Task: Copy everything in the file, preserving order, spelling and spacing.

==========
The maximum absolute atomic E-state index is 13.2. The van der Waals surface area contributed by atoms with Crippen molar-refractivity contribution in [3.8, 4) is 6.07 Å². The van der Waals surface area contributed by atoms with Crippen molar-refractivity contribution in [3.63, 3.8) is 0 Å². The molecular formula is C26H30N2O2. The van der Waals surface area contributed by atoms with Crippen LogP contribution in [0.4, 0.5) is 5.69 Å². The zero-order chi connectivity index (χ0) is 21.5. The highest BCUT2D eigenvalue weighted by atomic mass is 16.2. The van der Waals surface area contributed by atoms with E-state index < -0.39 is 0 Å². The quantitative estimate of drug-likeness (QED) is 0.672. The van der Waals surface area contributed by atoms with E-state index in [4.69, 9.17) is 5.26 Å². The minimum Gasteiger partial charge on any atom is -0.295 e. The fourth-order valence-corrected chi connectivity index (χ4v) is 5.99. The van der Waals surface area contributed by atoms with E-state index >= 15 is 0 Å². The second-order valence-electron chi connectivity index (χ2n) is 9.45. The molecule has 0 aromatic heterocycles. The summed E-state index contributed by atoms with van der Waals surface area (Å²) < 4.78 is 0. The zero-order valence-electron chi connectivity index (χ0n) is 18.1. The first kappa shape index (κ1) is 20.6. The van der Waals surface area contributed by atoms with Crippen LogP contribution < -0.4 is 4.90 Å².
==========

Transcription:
The maximum absolute atomic E-state index is 13.2. The van der Waals surface area contributed by atoms with Crippen molar-refractivity contribution in [3.8, 4) is 6.07 Å². The van der Waals surface area contributed by atoms with Crippen molar-refractivity contribution in [3.63, 3.8) is 0 Å². The molecular formula is C26H30N2O2. The van der Waals surface area contributed by atoms with Crippen LogP contribution in [0.4, 0.5) is 5.69 Å². The zero-order chi connectivity index (χ0) is 21.5. The highest BCUT2D eigenvalue weighted by atomic mass is 16.2. The van der Waals surface area contributed by atoms with E-state index < -0.39 is 0 Å². The quantitative estimate of drug-likeness (QED) is 0.672. The van der Waals surface area contributed by atoms with E-state index in [4.69, 9.17) is 5.26 Å². The minimum Gasteiger partial charge on any atom is -0.295 e. The fourth-order valence-corrected chi connectivity index (χ4v) is 5.99. The van der Waals surface area contributed by atoms with E-state index >= 15 is 0 Å². The second-order valence-electron chi connectivity index (χ2n) is 9.45. The molecule has 0 aromatic heterocycles. The summed E-state index contributed by atoms with van der Waals surface area (Å²) < 4.78 is 0. The zero-order valence-electron chi connectivity index (χ0n) is 18.1. The first kappa shape index (κ1) is 20.6. The van der Waals surface area contributed by atoms with Crippen LogP contribution < -0.4 is 4.90 Å².